tasya cāyaṁ mahā-bhāgaś
citraketuḥ priyo ’nugaḥ
sarvatra sama-dṛk śānto
hy ahaṁ caivācyuta-priyaḥ
tasmān na vismayaḥ kāryaḥ
tasya—of Him (the Lord); ca—and; ayam—this; mahā-bhāgaḥ—the most fortunate; citraketuḥ—King Citraketu; priyaḥ—beloved; anugaḥ—most obedient servant; sarvatra—everywhere; sama-dṛk—sees equally; śāntaḥ—very peaceful; hi—indeed; aham—I; ca—also; eva—certainly; acyuta-priyaḥ—very dear to Lord Kṛṣṇa, who never fails; tasmāt—therefore; na—no; vismayaḥ—wonder; kāryaḥ—to be done; puruṣeṣu—among persons; mahā-ātmasu—who are exalted souls; mahā-puruṣa-bhakteṣu—devotees of Lord Viṣṇu; śānteṣu—peaceful; sama-darśiṣu—equal to everyone.
This magnanimous Citraketu is a dear devotee of the Lord. He is equal to all living entities and is free from attachment and hatred. Similarly, I am also very dear to Lord Nārāyaṇa. Therefore, no one should be astonished to see the activities of the most exalted devotees of Nārāyaṇa, for they are free from attachment and envy. They are always peaceful, and they are equal to everyone.
It is said, vaiṣṇavera kriyā, mudrā vijñeha nā bujhaya: one should not be astonished to see the activities of exalted, liberated Vaiṣṇavas. As one should not be misled by the activities of the Supreme Personality of Godhead, one should also not be misled by the activities of His devotees. Both the Lord and His devotees are liberated. They are on the same platform, the only difference being that the Lord is the master and the devotees are servants. Qualitatively, they are one and the same. In Bhagavad-gītā (9.29) the Lord says:
“I envy no one, nor am I partial to anyone. I am equal to all. But whoever renders service unto Me in devotion is a friend, is in Me, and I am also a friend to him.” From this statement by the Supreme Personality of Godhead, it is clear that the devotees of the Lord are always extremely dear to Him. In effect, Lord Śiva told Pārvatī, “Both Citraketu and I are always very dear to the Supreme Lord. In other words, both he and I are on the same level as servants of the Lord. We are always friends, and sometimes we enjoy joking words between us. When Citraketu loudly laughed at my behavior, he did so on friendly terms, and therefore there was no reason to curse him.” Thus Lord Śiva tried to convince his wife, Pārvatī, that her cursing of Citraketu was not very sensible.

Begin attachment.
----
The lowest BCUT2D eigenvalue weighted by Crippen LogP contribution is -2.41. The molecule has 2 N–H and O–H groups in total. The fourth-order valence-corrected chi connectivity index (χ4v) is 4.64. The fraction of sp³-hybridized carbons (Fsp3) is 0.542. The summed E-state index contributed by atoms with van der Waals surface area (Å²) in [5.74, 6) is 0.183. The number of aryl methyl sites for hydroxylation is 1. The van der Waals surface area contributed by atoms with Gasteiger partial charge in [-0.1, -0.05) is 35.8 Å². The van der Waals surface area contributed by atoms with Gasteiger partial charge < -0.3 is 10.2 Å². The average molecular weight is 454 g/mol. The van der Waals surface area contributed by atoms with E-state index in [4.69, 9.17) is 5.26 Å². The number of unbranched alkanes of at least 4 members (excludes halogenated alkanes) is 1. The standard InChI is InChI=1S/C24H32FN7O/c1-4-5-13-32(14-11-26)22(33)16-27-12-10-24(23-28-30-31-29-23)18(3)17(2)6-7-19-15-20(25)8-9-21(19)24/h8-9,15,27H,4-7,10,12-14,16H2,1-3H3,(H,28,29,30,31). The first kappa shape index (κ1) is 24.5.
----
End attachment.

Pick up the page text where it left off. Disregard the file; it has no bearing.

Here is a difference between male and female that exists even in the higher statuses of life—in fact, even between Lord Śiva and his wife. Lord Śiva could understand Citraketu very nicely, but Pārvatī could not. Thus even in the higher statuses of life there is a difference between the understanding of a male and that of a female. It may be clearly said that the understanding of a woman is always inferior to the understanding of a man. In the Western countries there is now agitation to the effect that man and woman should be considered equal, but from this verse it appears that woman is always less intelligent than man.
It is clear that Citraketu wanted to criticize the behavior of his friend Lord Śiva because Lord Śiva was sitting with his wife on his lap. Then, too, Lord Śiva wanted to criticize Citraketu for externally posing as a great devotee but being interested in enjoying with the Vidyādharī women. These were all friendly jokes; there was nothing serious for which Citraketu should have been cursed by Pārvatī. Upon hearing the instructions of Lord Śiva, Pārvatī must have been very much ashamed for cursing Citraketu to become a demon. Mother Pārvatī could not appreciate Citraketu’s position, and therefore she cursed him, but when she understood the instructions of Lord Śiva she was ashamed.
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